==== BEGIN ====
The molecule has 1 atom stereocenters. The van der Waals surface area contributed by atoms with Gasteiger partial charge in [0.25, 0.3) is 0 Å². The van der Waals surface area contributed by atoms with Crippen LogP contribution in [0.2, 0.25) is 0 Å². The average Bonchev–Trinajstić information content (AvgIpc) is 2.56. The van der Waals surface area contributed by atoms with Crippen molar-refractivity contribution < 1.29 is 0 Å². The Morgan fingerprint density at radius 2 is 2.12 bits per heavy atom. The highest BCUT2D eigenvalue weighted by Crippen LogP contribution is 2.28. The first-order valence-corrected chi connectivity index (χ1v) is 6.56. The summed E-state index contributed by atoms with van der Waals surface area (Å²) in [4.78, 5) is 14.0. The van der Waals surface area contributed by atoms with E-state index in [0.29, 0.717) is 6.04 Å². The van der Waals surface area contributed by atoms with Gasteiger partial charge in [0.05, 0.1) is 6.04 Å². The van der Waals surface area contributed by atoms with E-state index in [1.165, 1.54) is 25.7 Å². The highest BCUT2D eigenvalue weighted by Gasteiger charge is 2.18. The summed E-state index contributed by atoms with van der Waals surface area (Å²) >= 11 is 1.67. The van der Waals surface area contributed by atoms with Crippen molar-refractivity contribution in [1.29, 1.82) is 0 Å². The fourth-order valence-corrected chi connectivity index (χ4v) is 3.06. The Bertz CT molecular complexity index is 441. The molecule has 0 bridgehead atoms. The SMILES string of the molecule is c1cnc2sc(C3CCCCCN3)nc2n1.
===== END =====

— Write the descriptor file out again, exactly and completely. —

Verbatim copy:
The molecule has 1 atom stereocenters. The van der Waals surface area contributed by atoms with Gasteiger partial charge in [0.25, 0.3) is 0 Å². The van der Waals surface area contributed by atoms with Crippen LogP contribution in [0.2, 0.25) is 0 Å². The average Bonchev–Trinajstić information content (AvgIpc) is 2.56. The van der Waals surface area contributed by atoms with Crippen molar-refractivity contribution < 1.29 is 0 Å². The Morgan fingerprint density at radius 2 is 2.12 bits per heavy atom. The highest BCUT2D eigenvalue weighted by Crippen LogP contribution is 2.28. The first-order valence-corrected chi connectivity index (χ1v) is 6.56. The summed E-state index contributed by atoms with van der Waals surface area (Å²) in [4.78, 5) is 14.0. The van der Waals surface area contributed by atoms with E-state index in [0.29, 0.717) is 6.04 Å². The van der Waals surface area contributed by atoms with Gasteiger partial charge in [0.05, 0.1) is 6.04 Å². The van der Waals surface area contributed by atoms with E-state index in [1.165, 1.54) is 25.7 Å². The highest BCUT2D eigenvalue weighted by Gasteiger charge is 2.18. The summed E-state index contributed by atoms with van der Waals surface area (Å²) >= 11 is 1.67. The van der Waals surface area contributed by atoms with Crippen molar-refractivity contribution in [1.29, 1.82) is 0 Å². The fourth-order valence-corrected chi connectivity index (χ4v) is 3.06. The Bertz CT molecular complexity index is 441. The molecule has 0 bridgehead atoms. The SMILES string of the molecule is c1cnc2sc(C3CCCCCN3)nc2n1.